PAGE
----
The Works of Francis Bacon: Translations of the philosophical works

Front Cover
 

What people are saying - Write a review

We haven't found any reviews in the usual places.

Other editions - View all

Common terms and phrases

Popular passages

Page 503 - Critical and Historical Essays contributed to the Edinburgh Review. By the Right Hon. Lord MACAULAY. CHEAP EDITION, crown 8vo. 3*. 6</. STUDENT'S EDITION, crown 8vo. 6s. PEOPLE'S EDITION, 2 vols. crown 8vo. 8s. CABINET EDITION, 4 vols. 24*.
Page 252 - For man by the fall fell at the same time from his state of innocency and from his dominion over creation. Both of these losses however can even in this life be in some part repaired ; the former by religion and faith, the latter by arts and sciences.
Page 410 - He hath made man of the dust of the earth, and breathed into his nostrils the breath of life...
Page 106 - But for my part I do not trouble myself with any such speculative and withal unprofitable matters. My purpose, on the contrary, is to try whether I cannot in very fact lay more firmly the foundations, and extend more widely the limits, of the power and greatness of man.
Page 367 - For to say that the hairs of the eyelids are for a quickset and fence about the sight; or that the firmness of the skins and hides of living creatures is to defend them from the extremities of heat or cold; or that the bones are for the columns or beams, whereupon the frames of the bodies of living creatures are built...
Page 62 - ... extreme admiration of antiquity, others to an extreme love and appetite for novelty; but few so duly tempered that they can hold the mean, neither carping at what has been well laid down by the ancients, nor despising what is well introduced by the moderns. This however turns to the great injury of the sciences and philosophy: since these affectations of antiquity and novelty are the...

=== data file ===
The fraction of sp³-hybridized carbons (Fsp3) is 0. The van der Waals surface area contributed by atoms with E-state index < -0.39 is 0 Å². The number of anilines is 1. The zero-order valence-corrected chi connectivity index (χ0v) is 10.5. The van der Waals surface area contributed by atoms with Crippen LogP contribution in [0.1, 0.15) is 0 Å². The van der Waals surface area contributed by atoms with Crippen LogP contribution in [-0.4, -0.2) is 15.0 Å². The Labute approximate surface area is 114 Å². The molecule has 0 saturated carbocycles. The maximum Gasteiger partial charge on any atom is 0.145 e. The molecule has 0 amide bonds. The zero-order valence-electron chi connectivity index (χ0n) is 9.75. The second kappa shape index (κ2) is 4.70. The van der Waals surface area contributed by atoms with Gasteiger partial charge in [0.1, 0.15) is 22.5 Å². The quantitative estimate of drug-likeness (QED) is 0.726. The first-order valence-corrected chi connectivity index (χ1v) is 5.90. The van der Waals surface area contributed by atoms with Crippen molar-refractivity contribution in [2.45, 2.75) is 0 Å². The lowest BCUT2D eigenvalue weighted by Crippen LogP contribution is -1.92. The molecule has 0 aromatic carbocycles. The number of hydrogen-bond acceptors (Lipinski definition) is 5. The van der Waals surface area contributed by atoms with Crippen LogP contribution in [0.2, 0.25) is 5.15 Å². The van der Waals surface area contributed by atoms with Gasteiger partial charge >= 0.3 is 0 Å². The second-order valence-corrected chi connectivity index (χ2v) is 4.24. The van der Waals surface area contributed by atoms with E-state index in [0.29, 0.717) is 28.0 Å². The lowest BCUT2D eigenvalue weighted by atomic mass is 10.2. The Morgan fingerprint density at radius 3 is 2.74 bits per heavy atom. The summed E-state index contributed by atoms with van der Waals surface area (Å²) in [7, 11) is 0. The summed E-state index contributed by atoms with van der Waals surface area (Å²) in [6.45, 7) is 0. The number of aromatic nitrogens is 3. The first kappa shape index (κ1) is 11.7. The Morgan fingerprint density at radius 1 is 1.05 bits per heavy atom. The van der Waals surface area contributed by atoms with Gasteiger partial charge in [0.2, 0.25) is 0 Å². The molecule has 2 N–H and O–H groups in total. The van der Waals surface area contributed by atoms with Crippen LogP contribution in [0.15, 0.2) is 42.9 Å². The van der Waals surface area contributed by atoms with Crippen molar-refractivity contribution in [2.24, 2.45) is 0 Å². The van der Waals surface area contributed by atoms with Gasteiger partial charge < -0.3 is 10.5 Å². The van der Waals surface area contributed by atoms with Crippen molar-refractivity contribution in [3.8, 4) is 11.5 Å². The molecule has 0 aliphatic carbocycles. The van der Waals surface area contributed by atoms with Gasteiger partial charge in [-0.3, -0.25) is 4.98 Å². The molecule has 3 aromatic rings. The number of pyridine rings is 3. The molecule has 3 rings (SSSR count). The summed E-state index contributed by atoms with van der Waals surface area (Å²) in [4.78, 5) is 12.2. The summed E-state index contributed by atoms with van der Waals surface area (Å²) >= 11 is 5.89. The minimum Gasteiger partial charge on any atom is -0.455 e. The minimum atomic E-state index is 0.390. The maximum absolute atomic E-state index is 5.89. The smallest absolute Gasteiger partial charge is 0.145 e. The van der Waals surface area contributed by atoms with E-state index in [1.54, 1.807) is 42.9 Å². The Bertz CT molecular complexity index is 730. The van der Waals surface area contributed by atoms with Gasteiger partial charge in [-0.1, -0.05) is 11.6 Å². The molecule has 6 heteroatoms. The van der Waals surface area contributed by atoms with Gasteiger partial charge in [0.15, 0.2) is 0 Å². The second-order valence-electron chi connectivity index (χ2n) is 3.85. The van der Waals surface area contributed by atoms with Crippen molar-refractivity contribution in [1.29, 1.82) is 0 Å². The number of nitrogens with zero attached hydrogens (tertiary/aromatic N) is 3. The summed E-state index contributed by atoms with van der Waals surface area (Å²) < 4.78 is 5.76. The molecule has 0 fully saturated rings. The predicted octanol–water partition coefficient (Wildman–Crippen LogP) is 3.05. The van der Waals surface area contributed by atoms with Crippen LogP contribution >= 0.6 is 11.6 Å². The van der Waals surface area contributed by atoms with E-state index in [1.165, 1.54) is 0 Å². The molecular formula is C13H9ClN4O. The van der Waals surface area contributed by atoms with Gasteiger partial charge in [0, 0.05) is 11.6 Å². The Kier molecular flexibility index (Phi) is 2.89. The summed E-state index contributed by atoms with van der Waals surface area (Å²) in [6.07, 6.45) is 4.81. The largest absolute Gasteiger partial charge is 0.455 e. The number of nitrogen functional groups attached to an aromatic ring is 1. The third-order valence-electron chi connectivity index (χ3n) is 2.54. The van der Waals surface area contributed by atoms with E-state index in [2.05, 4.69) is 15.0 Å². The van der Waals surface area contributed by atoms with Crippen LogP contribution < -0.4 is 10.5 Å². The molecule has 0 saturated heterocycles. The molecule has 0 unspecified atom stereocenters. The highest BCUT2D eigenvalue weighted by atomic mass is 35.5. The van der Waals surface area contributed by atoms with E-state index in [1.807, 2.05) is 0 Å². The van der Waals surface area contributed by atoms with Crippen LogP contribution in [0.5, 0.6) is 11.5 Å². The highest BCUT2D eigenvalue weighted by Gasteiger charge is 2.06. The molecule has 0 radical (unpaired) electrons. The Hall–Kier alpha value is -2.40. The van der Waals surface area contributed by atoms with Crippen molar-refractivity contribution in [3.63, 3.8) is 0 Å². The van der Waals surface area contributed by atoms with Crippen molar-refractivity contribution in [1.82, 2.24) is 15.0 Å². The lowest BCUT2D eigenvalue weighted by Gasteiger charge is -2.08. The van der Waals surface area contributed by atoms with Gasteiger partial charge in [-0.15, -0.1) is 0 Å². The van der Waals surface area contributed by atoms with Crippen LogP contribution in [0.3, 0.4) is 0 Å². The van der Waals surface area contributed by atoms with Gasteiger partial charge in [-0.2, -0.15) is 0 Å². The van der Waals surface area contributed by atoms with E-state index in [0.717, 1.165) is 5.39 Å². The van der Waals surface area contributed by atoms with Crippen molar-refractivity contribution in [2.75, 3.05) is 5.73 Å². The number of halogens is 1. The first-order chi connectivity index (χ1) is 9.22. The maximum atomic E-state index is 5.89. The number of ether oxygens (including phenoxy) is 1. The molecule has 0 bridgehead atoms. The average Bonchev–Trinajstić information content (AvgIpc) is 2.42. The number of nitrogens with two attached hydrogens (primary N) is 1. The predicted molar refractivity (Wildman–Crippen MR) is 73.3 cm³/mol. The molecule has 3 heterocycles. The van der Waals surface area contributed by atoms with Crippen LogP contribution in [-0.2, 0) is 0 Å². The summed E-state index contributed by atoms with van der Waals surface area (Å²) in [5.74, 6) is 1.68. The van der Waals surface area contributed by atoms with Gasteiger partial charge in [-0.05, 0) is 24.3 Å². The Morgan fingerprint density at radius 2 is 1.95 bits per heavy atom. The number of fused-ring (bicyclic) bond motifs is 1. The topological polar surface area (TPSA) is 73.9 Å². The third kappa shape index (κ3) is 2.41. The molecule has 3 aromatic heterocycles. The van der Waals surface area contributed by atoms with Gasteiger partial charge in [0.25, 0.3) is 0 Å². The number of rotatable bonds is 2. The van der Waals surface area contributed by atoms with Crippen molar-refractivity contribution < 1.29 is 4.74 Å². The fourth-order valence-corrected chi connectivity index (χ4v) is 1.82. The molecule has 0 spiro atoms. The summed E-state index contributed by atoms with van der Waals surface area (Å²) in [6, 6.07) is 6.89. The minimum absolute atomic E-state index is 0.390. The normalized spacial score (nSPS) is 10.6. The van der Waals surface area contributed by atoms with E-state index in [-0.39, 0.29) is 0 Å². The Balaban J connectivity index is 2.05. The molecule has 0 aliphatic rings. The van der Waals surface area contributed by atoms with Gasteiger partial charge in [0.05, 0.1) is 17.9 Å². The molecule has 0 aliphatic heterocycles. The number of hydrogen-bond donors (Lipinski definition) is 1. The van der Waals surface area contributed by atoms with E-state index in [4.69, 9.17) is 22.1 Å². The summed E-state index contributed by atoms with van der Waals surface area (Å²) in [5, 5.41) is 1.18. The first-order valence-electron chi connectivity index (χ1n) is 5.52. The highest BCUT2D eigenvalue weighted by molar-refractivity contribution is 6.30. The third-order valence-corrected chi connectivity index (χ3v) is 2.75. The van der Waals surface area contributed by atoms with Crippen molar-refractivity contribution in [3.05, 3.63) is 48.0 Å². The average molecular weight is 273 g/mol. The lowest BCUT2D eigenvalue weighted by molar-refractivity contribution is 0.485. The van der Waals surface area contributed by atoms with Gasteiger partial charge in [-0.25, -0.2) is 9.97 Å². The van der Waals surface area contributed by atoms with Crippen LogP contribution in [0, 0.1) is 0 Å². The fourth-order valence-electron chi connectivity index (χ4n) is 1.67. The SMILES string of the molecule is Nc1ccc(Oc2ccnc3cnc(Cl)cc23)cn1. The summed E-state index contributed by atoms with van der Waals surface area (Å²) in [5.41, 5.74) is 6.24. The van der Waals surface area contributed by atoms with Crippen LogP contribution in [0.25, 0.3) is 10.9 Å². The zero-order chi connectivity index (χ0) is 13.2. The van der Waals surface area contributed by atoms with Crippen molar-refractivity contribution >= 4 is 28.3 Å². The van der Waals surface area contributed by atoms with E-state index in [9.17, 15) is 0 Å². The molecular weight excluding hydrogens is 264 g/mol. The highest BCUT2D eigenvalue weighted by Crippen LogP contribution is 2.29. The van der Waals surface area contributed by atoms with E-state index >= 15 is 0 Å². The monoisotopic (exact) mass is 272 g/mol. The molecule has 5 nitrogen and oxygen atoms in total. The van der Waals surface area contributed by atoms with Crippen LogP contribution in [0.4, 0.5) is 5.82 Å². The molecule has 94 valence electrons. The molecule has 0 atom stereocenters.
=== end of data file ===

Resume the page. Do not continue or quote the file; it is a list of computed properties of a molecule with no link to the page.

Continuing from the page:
Page 62 - But the Idols of the Market-place arc the most troublesome of all : idols which have crept into the understanding through the alliances of words and names. For men believe that their reason governs words ; but it is also true that words react on the understanding ; and this it is that has rendered philosophy and the sciences sophistical and inactive.
Page 60 - But by far the greatest hindrance and aberration of the human understanding proceeds from the dulness, incompetency, and deceptions of the senses ; in that things which strike the sense outweigh things which do not immediately strike it, though they be more important.
Page 388 - The first is the discontinuance of the ancient and serious diligence of Hippocrates, which used to set down a narrative of the special cases of his patients, and how they proceeded, and how they were judged by recovery or death.
Page 60 - Such then are the idols which I call Idols of the Tribe; and which take their rise either from the homogeneity of the substance of the human spirit, or from its preoccupation, or from its narrowness, or from its restless motion, or from an infusion of the affections, or from the incompetency of the senses, or from the mode of impression.

Bibliographic information